Well-rounded is more emphatic and, I suspect, commoner than rounded.

The idea behind "rounded" is that the object has had the roughness taken from it and is now smooth and round like a billiard/pool ball.

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None of those phrases make sense to me

I'm a native of the U.S. living in Montana.

None of your example sentences make sense to me. Or, more accurately, I wouldn't say anything using any of those phrases. But it's possible you're trying to use a form of "well-rounded."

  1. adjective

You describe someone as well-rounded when you are expressing approval of them because they have a personality which is fully developed in all aspects.

  1. adjective

If you describe something that is made up of several parts as well-rounded, you mean that the way that the different parts are put together is good, because there is not too much or too little of any one part.

well-rounded in American English

(ˈwɛlˈraʊndɪd ) adjective

  1. well-planned for proper balance, "a well-rounded education"

  2. showing interest or ability in many fields or showing many facets of personality, "a well-rounded character"

  3. fully developed; shapely, "a well-rounded figure"

Webster’s New World College Dictionary, 4th Edition. Copyright © 2010 by Houghton Mifflin Harcourt. All rights reserved.

well-rounded in American English

(ˈwelˈraundɪd) adjective

  1. having desirably varied abilities or attainments

  2. desirably varied, "a well-rounded curriculum"

  3. fully developed; well-balanced

Most material © 2005, 1997, 1991 by Penguin Random House LLC. Modified entries © 2019 by Penguin Random House LLC and HarperCollins Publishers Ltd

well-rounded in British English

adjective (well rounded when postpositive)

  1. rounded in shape or well developed, "a well-rounded figure"

  2. full, varied, and satisfying, "a well-rounded life"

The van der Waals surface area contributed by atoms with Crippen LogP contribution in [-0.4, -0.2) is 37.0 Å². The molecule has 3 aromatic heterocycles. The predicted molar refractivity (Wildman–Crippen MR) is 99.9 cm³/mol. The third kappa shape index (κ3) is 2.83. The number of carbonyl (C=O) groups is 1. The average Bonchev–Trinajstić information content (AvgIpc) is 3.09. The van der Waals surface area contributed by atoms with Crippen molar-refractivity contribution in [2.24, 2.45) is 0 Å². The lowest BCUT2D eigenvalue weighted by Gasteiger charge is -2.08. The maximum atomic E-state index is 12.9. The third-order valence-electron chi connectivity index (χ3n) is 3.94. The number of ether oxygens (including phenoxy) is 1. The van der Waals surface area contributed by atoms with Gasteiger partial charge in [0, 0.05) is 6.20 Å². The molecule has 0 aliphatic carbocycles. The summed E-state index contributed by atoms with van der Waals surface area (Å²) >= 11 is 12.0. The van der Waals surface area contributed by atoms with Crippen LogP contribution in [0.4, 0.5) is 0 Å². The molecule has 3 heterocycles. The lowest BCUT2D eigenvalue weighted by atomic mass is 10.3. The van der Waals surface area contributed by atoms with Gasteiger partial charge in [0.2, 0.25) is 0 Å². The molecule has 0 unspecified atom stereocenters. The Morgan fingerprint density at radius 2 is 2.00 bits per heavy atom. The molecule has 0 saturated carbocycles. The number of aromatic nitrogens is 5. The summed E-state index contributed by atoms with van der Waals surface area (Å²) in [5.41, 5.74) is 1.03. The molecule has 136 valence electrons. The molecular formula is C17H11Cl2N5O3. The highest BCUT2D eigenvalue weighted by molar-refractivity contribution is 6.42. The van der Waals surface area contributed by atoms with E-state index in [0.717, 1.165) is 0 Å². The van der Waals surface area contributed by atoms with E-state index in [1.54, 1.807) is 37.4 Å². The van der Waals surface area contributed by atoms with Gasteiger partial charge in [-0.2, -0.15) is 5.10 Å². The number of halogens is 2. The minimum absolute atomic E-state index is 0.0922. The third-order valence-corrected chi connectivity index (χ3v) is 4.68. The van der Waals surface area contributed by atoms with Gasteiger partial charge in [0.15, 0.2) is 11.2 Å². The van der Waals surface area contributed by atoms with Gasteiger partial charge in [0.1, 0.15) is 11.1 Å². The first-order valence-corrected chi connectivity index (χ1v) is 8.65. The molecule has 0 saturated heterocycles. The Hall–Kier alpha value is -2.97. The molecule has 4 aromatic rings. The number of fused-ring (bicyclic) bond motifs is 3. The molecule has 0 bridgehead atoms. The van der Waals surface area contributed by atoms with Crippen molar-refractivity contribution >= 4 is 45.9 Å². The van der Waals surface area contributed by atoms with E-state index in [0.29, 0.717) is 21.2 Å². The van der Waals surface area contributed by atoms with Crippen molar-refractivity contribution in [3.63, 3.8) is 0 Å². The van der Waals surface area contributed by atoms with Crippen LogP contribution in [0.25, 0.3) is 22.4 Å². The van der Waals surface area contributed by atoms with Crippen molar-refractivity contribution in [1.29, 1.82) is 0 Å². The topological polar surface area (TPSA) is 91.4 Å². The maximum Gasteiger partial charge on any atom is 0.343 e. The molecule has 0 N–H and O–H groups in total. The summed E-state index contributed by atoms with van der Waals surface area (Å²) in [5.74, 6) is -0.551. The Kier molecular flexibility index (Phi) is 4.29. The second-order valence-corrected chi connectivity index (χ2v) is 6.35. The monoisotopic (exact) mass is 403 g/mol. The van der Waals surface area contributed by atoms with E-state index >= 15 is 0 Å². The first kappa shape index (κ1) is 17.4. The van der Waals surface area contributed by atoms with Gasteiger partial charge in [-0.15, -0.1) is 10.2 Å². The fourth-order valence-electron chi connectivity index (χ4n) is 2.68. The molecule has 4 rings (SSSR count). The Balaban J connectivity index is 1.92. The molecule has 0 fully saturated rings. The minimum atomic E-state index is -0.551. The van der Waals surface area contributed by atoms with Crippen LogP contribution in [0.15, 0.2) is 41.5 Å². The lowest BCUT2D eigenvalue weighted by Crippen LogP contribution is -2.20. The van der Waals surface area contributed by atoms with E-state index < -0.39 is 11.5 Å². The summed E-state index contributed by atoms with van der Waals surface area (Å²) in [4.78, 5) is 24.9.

3. well planned and balanced, "a well-rounded programme"

If this is the case, what would I expect to hear?

I'd expect, and would personally use, the following,

Your writing is well-rounded.

Meaning that your grasp of grammar, syntax, vocabulary, and writing style is good.

In this context you could say:

Your writing should be better rounded.

But that would sound very odd to me and would take me a bit to work out its context. That might come from my background as a technical writer. In the technical writing world, specificity is important. Therefore, I would expect to hear:

You need to improve your syntax and grammar, but your vocabulary is good.

If what I have just explained doesn't reflect what you are trying to understand, please edit your post to provide more detail about the meaning of the sentences you provided.

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  • Thank you very much. Very complete and useful answer. I edited my question for a final clarification related to what you provided Feb 24, 2023 at 4:54
  • Edited my question further. Would be great to know the usage nuances. Thank you. Feb 26, 2023 at 13:24
  • All of them don't make sense to you, or not one of them makes sense to you?
    – tchrist
    Feb 26, 2023 at 20:27